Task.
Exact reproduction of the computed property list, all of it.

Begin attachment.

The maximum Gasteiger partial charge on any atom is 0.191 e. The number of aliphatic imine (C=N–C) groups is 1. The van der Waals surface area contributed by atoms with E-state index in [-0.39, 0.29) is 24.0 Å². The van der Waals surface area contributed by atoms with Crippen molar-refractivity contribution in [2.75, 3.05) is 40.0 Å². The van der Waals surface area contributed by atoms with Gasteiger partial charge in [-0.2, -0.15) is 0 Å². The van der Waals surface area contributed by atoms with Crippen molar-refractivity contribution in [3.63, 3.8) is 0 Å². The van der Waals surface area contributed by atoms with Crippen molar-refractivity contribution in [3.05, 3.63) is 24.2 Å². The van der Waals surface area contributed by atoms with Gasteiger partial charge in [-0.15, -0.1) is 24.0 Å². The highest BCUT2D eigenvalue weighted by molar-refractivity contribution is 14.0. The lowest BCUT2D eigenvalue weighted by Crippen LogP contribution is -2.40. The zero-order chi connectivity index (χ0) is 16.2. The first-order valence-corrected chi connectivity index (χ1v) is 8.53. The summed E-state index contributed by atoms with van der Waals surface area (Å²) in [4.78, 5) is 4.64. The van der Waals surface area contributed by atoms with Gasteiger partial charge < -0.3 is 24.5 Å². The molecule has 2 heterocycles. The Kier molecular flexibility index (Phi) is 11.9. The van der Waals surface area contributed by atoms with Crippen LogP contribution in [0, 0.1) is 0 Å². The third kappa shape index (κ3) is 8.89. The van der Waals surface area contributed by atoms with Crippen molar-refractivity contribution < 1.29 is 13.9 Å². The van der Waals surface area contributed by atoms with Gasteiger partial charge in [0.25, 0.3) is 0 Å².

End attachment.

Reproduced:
The maximum Gasteiger partial charge on any atom is 0.191 e. The number of aliphatic imine (C=N–C) groups is 1. The van der Waals surface area contributed by atoms with E-state index in [-0.39, 0.29) is 24.0 Å². The van der Waals surface area contributed by atoms with Crippen molar-refractivity contribution in [2.75, 3.05) is 40.0 Å². The van der Waals surface area contributed by atoms with Gasteiger partial charge in [-0.2, -0.15) is 0 Å². The van der Waals surface area contributed by atoms with Crippen molar-refractivity contribution in [3.63, 3.8) is 0 Å². The van der Waals surface area contributed by atoms with Crippen molar-refractivity contribution in [3.05, 3.63) is 24.2 Å². The van der Waals surface area contributed by atoms with Gasteiger partial charge in [-0.15, -0.1) is 24.0 Å². The highest BCUT2D eigenvalue weighted by molar-refractivity contribution is 14.0. The lowest BCUT2D eigenvalue weighted by Crippen LogP contribution is -2.40. The zero-order chi connectivity index (χ0) is 16.2. The first-order valence-corrected chi connectivity index (χ1v) is 8.53. The summed E-state index contributed by atoms with van der Waals surface area (Å²) in [4.78, 5) is 4.64. The van der Waals surface area contributed by atoms with Gasteiger partial charge < -0.3 is 24.5 Å². The molecule has 2 heterocycles. The Kier molecular flexibility index (Phi) is 11.9. The van der Waals surface area contributed by atoms with Crippen LogP contribution in [0, 0.1) is 0 Å². The third kappa shape index (κ3) is 8.89. The van der Waals surface area contributed by atoms with Crippen molar-refractivity contribution < 1.29 is 13.9 Å². The van der Waals surface area contributed by atoms with Gasteiger partial charge in [0.25, 0.3) is 0 Å².